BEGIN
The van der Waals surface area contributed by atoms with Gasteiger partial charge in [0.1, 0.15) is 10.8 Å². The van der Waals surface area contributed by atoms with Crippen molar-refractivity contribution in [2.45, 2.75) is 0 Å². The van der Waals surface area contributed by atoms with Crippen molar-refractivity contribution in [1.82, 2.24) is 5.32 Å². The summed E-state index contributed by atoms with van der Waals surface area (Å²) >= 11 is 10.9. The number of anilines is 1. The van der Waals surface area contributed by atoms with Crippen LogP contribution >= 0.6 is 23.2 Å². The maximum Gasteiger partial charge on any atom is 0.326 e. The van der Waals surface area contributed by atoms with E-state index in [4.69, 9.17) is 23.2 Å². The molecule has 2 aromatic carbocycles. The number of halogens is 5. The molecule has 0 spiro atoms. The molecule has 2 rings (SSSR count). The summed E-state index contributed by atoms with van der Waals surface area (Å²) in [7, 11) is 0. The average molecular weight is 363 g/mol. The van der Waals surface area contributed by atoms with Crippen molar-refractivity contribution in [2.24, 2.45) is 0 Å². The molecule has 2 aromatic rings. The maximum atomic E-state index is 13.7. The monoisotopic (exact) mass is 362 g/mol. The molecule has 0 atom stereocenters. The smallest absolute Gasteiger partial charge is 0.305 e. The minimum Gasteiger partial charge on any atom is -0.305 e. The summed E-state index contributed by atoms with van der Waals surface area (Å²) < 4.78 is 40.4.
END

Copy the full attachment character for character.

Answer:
The van der Waals surface area contributed by atoms with Gasteiger partial charge in [0.1, 0.15) is 10.8 Å². The van der Waals surface area contributed by atoms with Crippen molar-refractivity contribution in [2.45, 2.75) is 0 Å². The van der Waals surface area contributed by atoms with Crippen molar-refractivity contribution in [1.82, 2.24) is 5.32 Å². The summed E-state index contributed by atoms with van der Waals surface area (Å²) >= 11 is 10.9. The number of anilines is 1. The van der Waals surface area contributed by atoms with Crippen LogP contribution >= 0.6 is 23.2 Å². The maximum Gasteiger partial charge on any atom is 0.326 e. The van der Waals surface area contributed by atoms with E-state index in [4.69, 9.17) is 23.2 Å². The molecule has 2 aromatic carbocycles. The number of halogens is 5. The molecule has 0 spiro atoms. The molecule has 2 rings (SSSR count). The summed E-state index contributed by atoms with van der Waals surface area (Å²) in [7, 11) is 0. The average molecular weight is 363 g/mol. The van der Waals surface area contributed by atoms with Crippen molar-refractivity contribution in [2.24, 2.45) is 0 Å². The molecule has 2 aromatic rings. The maximum atomic E-state index is 13.7. The monoisotopic (exact) mass is 362 g/mol. The molecule has 0 atom stereocenters. The smallest absolute Gasteiger partial charge is 0.305 e. The minimum Gasteiger partial charge on any atom is -0.305 e. The summed E-state index contributed by atoms with van der Waals surface area (Å²) < 4.78 is 40.4.